We’ve all heard Martin Luther King’s famous ‘I have a dream’ speech from the 1963 March on Washington. It’s still considered one of the greatest — if not the greatest — speech of the twentieth century.
But it overshadows the other speeches given that day, some of which were quite powerful.
Here’s the schedule for the event.
One of the other great speeches was from a student leader named John Lewis — the only speaker still alive. His were much more combative words than King’s, and, in fact, he was compelled to tone down the rhetoric. The following is an excerpt from the original speech.
To those who have said, ‘Be patient and wait,’ we must say that ‘patience’ is a dirty and nasty word. We cannot be patient. We do not want to be free gradually. We want our freedom and we want it now.
We cannot depend on any political party — for both the Democrats and the Republicans have betrayed the basic principles of the Declaration of Independence.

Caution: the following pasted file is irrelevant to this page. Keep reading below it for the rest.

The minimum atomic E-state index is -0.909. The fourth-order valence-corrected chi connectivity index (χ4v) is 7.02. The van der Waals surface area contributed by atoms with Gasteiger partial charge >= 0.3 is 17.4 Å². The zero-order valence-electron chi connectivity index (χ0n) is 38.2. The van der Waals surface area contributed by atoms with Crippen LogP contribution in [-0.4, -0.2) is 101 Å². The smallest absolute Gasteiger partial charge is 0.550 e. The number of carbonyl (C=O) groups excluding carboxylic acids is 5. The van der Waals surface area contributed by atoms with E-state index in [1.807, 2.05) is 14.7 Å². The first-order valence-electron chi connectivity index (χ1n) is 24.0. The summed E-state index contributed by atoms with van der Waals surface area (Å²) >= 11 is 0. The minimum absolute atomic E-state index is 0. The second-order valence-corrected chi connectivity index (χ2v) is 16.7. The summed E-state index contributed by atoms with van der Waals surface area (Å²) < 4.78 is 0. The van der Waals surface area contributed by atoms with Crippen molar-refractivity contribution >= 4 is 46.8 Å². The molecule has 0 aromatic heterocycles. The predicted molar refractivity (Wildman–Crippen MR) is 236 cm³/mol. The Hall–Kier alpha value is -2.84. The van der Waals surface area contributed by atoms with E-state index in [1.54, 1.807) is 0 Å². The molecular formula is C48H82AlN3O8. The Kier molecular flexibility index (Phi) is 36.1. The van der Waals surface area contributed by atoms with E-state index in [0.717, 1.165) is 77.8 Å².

We all recognize the fact that if any radical social, political and economic changes are to take place in this society, the people, the masses must bring them about.
Mr. Kennedy is trying to take the revolution out of the streets and put it into the courts. Listen Mr. Kennedy, listen Mr. Congressmen, listen fellow citizens, the black masses are on the march for jobs and for freedom, and we must say to the politicians that there won’t be a cooling off period. We won’t stop now…
…The time will come when we will not confine our marching to Washington. We will march through the South, through the heart of Dixie. The way Sherman did. We shall pursue our own scorched earth policy and burn Jim Crow to the ground. Burn Jim Crow to the ground nonviolently.
Also, here’s a recording of Mahalia Jackson’s “How I Got Over” sung just minutes before Martin Luther King took the podium.